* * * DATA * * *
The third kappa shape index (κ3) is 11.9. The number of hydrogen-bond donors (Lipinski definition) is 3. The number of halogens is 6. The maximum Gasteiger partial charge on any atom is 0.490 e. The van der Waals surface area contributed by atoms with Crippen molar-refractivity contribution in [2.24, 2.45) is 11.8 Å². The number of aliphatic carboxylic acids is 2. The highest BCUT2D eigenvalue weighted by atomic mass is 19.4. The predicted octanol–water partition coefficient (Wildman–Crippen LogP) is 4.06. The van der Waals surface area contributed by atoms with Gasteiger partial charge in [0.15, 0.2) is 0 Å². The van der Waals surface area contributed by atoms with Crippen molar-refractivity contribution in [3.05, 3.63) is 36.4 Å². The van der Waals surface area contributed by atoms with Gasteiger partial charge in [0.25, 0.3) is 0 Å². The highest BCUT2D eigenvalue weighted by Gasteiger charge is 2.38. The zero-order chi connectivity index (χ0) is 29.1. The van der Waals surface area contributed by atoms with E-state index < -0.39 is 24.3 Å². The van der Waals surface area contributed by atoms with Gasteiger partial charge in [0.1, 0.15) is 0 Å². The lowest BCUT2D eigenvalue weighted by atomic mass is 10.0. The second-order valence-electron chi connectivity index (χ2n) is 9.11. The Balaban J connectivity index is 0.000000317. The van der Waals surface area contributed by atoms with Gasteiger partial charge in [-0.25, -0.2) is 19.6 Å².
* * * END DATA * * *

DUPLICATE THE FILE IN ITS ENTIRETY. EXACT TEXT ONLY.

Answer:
The third kappa shape index (κ3) is 11.9. The number of hydrogen-bond donors (Lipinski definition) is 3. The number of halogens is 6. The maximum Gasteiger partial charge on any atom is 0.490 e. The van der Waals surface area contributed by atoms with Crippen molar-refractivity contribution in [2.24, 2.45) is 11.8 Å². The number of aliphatic carboxylic acids is 2. The highest BCUT2D eigenvalue weighted by atomic mass is 19.4. The predicted octanol–water partition coefficient (Wildman–Crippen LogP) is 4.06. The van der Waals surface area contributed by atoms with Gasteiger partial charge in [0.15, 0.2) is 0 Å². The van der Waals surface area contributed by atoms with Crippen molar-refractivity contribution in [3.05, 3.63) is 36.4 Å². The van der Waals surface area contributed by atoms with Gasteiger partial charge in [0.25, 0.3) is 0 Å². The highest BCUT2D eigenvalue weighted by Gasteiger charge is 2.38. The zero-order chi connectivity index (χ0) is 29.1. The van der Waals surface area contributed by atoms with E-state index < -0.39 is 24.3 Å². The van der Waals surface area contributed by atoms with Gasteiger partial charge in [0.1, 0.15) is 0 Å². The lowest BCUT2D eigenvalue weighted by atomic mass is 10.0. The second-order valence-electron chi connectivity index (χ2n) is 9.11. The Balaban J connectivity index is 0.000000317. The van der Waals surface area contributed by atoms with Gasteiger partial charge in [-0.25, -0.2) is 19.6 Å².